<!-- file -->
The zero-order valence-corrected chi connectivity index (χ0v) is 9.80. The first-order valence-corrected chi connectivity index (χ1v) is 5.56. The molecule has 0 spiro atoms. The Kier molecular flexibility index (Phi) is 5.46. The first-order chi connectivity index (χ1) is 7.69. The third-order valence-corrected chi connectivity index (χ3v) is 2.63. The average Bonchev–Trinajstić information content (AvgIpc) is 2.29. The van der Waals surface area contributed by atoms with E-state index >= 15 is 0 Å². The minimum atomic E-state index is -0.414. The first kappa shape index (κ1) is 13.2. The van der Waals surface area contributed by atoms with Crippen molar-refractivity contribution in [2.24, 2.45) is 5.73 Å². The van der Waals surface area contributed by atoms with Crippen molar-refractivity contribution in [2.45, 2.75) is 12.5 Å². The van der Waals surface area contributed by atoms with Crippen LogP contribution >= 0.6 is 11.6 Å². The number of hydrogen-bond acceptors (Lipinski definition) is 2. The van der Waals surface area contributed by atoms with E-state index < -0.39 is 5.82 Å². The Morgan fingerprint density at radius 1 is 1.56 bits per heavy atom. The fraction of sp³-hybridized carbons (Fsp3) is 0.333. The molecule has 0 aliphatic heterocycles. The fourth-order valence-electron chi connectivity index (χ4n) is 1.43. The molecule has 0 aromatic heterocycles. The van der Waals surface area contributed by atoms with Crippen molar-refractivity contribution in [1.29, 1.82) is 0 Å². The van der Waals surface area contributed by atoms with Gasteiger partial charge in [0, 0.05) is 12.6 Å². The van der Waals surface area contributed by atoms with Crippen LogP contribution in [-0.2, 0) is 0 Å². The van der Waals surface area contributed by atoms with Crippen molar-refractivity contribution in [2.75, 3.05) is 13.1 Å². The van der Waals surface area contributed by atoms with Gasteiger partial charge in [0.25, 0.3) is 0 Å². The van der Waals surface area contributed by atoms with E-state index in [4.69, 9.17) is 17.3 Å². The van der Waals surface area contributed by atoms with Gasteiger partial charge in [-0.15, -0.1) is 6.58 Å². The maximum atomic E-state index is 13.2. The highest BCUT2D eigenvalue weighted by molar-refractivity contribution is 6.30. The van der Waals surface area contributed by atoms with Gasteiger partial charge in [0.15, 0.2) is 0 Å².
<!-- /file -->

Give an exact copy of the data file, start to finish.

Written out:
The zero-order valence-corrected chi connectivity index (χ0v) is 9.80. The first-order valence-corrected chi connectivity index (χ1v) is 5.56. The molecule has 0 spiro atoms. The Kier molecular flexibility index (Phi) is 5.46. The first-order chi connectivity index (χ1) is 7.69. The third-order valence-corrected chi connectivity index (χ3v) is 2.63. The average Bonchev–Trinajstić information content (AvgIpc) is 2.29. The van der Waals surface area contributed by atoms with E-state index >= 15 is 0 Å². The minimum atomic E-state index is -0.414. The first kappa shape index (κ1) is 13.2. The van der Waals surface area contributed by atoms with Crippen molar-refractivity contribution in [2.24, 2.45) is 5.73 Å². The van der Waals surface area contributed by atoms with Crippen molar-refractivity contribution in [2.45, 2.75) is 12.5 Å². The van der Waals surface area contributed by atoms with Crippen LogP contribution >= 0.6 is 11.6 Å². The number of hydrogen-bond acceptors (Lipinski definition) is 2. The van der Waals surface area contributed by atoms with E-state index < -0.39 is 5.82 Å². The Morgan fingerprint density at radius 1 is 1.56 bits per heavy atom. The fraction of sp³-hybridized carbons (Fsp3) is 0.333. The molecule has 0 aliphatic heterocycles. The fourth-order valence-electron chi connectivity index (χ4n) is 1.43. The molecule has 0 aromatic heterocycles. The van der Waals surface area contributed by atoms with Crippen molar-refractivity contribution in [1.29, 1.82) is 0 Å². The van der Waals surface area contributed by atoms with Gasteiger partial charge in [0, 0.05) is 12.6 Å². The van der Waals surface area contributed by atoms with Crippen LogP contribution in [-0.2, 0) is 0 Å². The van der Waals surface area contributed by atoms with Crippen molar-refractivity contribution in [2.75, 3.05) is 13.1 Å². The van der Waals surface area contributed by atoms with Gasteiger partial charge in [0.25, 0.3) is 0 Å². The van der Waals surface area contributed by atoms with E-state index in [4.69, 9.17) is 17.3 Å². The van der Waals surface area contributed by atoms with Gasteiger partial charge in [-0.15, -0.1) is 6.58 Å². The maximum atomic E-state index is 13.2. The highest BCUT2D eigenvalue weighted by molar-refractivity contribution is 6.30. The van der Waals surface area contributed by atoms with Gasteiger partial charge in [0.15, 0.2) is 0 Å².